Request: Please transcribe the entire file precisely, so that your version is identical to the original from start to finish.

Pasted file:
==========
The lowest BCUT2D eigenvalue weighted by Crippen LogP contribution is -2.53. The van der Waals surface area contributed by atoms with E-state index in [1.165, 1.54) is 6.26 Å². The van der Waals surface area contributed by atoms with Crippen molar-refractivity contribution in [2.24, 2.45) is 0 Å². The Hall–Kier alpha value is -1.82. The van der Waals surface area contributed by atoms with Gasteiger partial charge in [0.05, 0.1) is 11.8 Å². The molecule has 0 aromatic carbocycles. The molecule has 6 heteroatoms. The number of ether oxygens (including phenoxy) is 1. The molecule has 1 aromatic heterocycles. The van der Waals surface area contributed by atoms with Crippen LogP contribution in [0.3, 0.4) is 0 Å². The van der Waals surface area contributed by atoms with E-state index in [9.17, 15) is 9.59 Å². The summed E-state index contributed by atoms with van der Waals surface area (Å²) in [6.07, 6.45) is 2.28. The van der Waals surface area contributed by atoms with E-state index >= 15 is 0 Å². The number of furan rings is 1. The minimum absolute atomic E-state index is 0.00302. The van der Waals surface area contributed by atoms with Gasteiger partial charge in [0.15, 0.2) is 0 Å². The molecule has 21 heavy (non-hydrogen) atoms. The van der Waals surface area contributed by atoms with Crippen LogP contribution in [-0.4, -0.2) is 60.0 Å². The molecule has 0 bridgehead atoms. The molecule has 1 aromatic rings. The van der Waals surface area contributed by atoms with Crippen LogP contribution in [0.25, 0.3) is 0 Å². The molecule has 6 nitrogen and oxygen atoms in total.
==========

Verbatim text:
The lowest BCUT2D eigenvalue weighted by Crippen LogP contribution is -2.53. The van der Waals surface area contributed by atoms with E-state index in [1.165, 1.54) is 6.26 Å². The van der Waals surface area contributed by atoms with Crippen molar-refractivity contribution in [2.24, 2.45) is 0 Å². The Hall–Kier alpha value is -1.82. The van der Waals surface area contributed by atoms with Gasteiger partial charge in [0.05, 0.1) is 11.8 Å². The molecule has 0 aromatic carbocycles. The molecule has 6 heteroatoms. The number of ether oxygens (including phenoxy) is 1. The molecule has 1 aromatic heterocycles. The van der Waals surface area contributed by atoms with Crippen LogP contribution in [0.3, 0.4) is 0 Å². The van der Waals surface area contributed by atoms with E-state index in [9.17, 15) is 9.59 Å². The summed E-state index contributed by atoms with van der Waals surface area (Å²) in [6.07, 6.45) is 2.28. The van der Waals surface area contributed by atoms with E-state index >= 15 is 0 Å². The number of furan rings is 1. The minimum absolute atomic E-state index is 0.00302. The van der Waals surface area contributed by atoms with Gasteiger partial charge in [0.15, 0.2) is 0 Å². The molecule has 21 heavy (non-hydrogen) atoms. The van der Waals surface area contributed by atoms with Crippen LogP contribution in [-0.4, -0.2) is 60.0 Å². The molecule has 0 bridgehead atoms. The molecule has 1 aromatic rings. The van der Waals surface area contributed by atoms with Crippen LogP contribution in [0.25, 0.3) is 0 Å². The molecule has 6 nitrogen and oxygen atoms in total.